There's been a lot of talk about "bloatware" of late. Some of our doing, some not. And the latest round has started to reach inconceivable proportions.

But just like Wallace Shawn's Vizzini, we keep using that word. Bloatware. And perhaps it does not mean what we think it means.

So what is "bloatware," exactly? Here's how I defined it some time ago in our long-in-need-of-an-update Android Dictionary:

Bloat(ware): Applications — usually unwanted — that are preloaded onto a device. It's a bit subjective as to what constitutes bloatware, and the flip side is that these applications are what allow carriers to sell phones and tablets at subsidized prices.

That definition pretty much holds true today, I think, though I'd probably update it to say that those applications also are customized versions of what you might find in AOSP builds, too, adding functionality and design above and beyond the bare bones versions.

Android bloatware

When we talk about bloatware, we talk about apps that we don't want on our phones, preloaded either by the manufacturer, or by the request of the carrier selling the phone. (At least here in the U.S.) And more often than not bloatware is apps placed onto a partition that we can't get to without root access. And that makes sense. Should the phone be factory reset, they'll be return. No muss, no fuss. We've seen carriers like Verizon experiment with skipping that in-ROM route by automatically downloading and installing its "bloatware" once the phone's connected to the Internet. I'm not crazy about that idea both from a security and control perspective, but I get it. And we've seen Dell offer up a menu of options. Have it install some apps you might want at setup while letting others slide by. That's not a bad feature at all.

And not all preloaded software is bad. I might not ever use the account app that's preloaded by AT&T or Verizon or Sprint or T-Mobile — yes, each has its own — but I'd be a fool to say those apps aren't useful in some respect. I've never used HTC's email app. But that's not to say it's not good, or useful, or that "nobody uses it." (That's a phrase that's automatically incorrect the moment someone mutters it.) Or if you don't use Gmail, then it's bloatware. Same goes for any other apps that are tied to Google services. If you don't use them, then their apps are bloatware.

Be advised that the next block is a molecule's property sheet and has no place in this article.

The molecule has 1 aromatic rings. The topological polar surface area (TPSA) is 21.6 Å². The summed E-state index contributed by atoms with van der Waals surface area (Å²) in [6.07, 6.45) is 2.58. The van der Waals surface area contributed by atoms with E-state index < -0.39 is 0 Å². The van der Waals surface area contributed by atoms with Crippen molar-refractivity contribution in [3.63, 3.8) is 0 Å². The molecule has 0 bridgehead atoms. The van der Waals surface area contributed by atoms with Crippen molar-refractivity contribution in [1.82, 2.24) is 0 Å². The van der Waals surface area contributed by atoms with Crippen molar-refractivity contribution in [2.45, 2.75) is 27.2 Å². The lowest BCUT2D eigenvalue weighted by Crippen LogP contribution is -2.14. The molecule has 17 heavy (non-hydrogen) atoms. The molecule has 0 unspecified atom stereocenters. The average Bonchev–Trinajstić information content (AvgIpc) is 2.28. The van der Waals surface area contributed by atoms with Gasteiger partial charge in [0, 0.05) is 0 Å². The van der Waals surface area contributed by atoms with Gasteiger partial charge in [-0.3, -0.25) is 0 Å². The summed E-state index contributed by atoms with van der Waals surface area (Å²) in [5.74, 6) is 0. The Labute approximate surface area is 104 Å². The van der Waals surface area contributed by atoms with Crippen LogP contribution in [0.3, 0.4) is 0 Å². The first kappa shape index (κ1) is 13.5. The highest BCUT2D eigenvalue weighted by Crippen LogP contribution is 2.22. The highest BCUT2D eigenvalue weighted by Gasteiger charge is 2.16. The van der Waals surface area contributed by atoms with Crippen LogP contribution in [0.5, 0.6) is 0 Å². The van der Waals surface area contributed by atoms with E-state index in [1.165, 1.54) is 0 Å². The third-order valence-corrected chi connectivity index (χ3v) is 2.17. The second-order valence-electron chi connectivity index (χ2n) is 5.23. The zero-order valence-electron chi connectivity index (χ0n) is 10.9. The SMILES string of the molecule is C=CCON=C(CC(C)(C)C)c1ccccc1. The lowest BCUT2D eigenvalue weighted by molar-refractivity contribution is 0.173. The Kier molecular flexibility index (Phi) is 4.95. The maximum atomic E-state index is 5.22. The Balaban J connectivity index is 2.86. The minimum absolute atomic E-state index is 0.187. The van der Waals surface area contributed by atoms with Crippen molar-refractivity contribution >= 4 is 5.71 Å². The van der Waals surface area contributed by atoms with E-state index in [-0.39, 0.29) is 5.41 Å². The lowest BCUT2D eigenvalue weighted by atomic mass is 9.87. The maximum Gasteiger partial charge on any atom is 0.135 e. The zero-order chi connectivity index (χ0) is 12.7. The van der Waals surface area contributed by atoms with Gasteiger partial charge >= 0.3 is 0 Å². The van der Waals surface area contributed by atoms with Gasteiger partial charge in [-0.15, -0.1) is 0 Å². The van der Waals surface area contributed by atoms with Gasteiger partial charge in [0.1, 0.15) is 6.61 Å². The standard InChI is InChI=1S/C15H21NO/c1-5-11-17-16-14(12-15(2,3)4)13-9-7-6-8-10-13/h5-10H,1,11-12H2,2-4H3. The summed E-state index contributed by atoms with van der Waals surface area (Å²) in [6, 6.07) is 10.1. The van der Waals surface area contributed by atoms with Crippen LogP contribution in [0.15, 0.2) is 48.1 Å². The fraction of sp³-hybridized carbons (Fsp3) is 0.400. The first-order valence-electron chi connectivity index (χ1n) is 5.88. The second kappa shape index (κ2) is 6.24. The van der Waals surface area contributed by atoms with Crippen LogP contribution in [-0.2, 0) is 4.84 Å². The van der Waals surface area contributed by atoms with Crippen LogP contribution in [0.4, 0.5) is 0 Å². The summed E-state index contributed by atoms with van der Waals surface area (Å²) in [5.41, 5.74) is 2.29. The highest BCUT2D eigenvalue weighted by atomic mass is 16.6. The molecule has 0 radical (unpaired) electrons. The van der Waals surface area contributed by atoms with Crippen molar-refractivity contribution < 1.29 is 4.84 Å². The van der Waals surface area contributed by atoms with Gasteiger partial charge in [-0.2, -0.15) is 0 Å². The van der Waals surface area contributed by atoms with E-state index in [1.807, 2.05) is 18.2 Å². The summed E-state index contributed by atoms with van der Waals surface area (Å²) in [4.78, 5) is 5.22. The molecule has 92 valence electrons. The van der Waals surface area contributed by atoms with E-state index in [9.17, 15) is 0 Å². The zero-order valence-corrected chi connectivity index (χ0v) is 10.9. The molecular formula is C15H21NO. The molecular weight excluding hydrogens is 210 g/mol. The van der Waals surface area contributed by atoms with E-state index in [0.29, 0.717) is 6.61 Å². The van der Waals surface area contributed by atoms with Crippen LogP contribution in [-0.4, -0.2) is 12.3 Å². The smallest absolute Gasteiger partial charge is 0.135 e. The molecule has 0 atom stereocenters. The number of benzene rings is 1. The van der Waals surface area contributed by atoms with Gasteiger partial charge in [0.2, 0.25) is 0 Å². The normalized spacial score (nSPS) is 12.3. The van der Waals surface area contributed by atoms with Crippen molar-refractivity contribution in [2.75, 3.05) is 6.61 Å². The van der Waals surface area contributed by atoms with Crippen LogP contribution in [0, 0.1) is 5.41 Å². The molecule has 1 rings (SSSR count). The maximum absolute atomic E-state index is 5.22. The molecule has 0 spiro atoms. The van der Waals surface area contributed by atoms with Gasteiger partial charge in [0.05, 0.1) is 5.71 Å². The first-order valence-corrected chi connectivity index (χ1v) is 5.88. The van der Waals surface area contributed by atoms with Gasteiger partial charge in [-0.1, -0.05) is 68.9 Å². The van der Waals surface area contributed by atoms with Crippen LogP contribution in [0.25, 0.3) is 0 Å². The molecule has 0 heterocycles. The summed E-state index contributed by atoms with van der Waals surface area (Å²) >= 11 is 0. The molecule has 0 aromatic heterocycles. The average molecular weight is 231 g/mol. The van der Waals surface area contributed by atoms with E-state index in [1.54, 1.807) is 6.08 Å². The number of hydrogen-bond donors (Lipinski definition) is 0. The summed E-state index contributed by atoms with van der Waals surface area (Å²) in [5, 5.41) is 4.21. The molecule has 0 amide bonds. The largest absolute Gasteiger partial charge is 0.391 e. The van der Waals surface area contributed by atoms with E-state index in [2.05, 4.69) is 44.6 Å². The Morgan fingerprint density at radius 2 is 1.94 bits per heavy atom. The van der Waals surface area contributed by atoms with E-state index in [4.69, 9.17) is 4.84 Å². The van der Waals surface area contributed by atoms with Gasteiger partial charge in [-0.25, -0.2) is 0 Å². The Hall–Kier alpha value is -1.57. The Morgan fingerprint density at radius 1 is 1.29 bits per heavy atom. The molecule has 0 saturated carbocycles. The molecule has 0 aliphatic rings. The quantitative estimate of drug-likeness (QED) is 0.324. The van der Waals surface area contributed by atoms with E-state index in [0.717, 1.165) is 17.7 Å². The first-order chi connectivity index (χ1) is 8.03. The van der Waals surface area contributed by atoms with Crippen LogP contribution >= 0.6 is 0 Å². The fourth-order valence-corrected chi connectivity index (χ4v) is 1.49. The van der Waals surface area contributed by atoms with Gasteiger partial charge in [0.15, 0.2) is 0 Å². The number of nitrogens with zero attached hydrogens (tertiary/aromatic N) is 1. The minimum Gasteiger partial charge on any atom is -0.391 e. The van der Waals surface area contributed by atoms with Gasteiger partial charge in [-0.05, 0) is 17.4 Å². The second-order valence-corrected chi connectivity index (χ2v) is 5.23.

Chances are you wouldn't actually want a phone that didn't have any apps preloaded onto it.

That's why it's been frustrating to see headlines spurring from this SamMobile piece that say Samsung's is dialing back on the bloatware in the Galaxy S6 and instead loading it up with some Microsoft apps, as if one is any better or worse than the other.

I very much remember the last time a phone came preloaded with Microsoft apps. It didn't end well. (And while that also was a Samsung phone, it's important to remember that Verizon very much was in the middle of that.) That was a long time ago, though, and Microsoft's apps and services have come a long way since then. And we're not going to see a repeat of the Fascinate, which flat-out traded Google's services for Bing. While SamMobile doesn't know what from Samsung has been removed, or what from Microsoft has been added (and in that case, exactly what are we getting so excited about?), it doesn't really matter. If the story's true, you're merely trading one suite of apps for another. Preloads are preloads. Or bloatware is bloatware.

The simple fact is that bloatware is subjective, and it's unavoidable. Some applications will (and pretty much must) always be preloaded. And as a wise commenter recently said, one user's bloatware will be another's favorite application.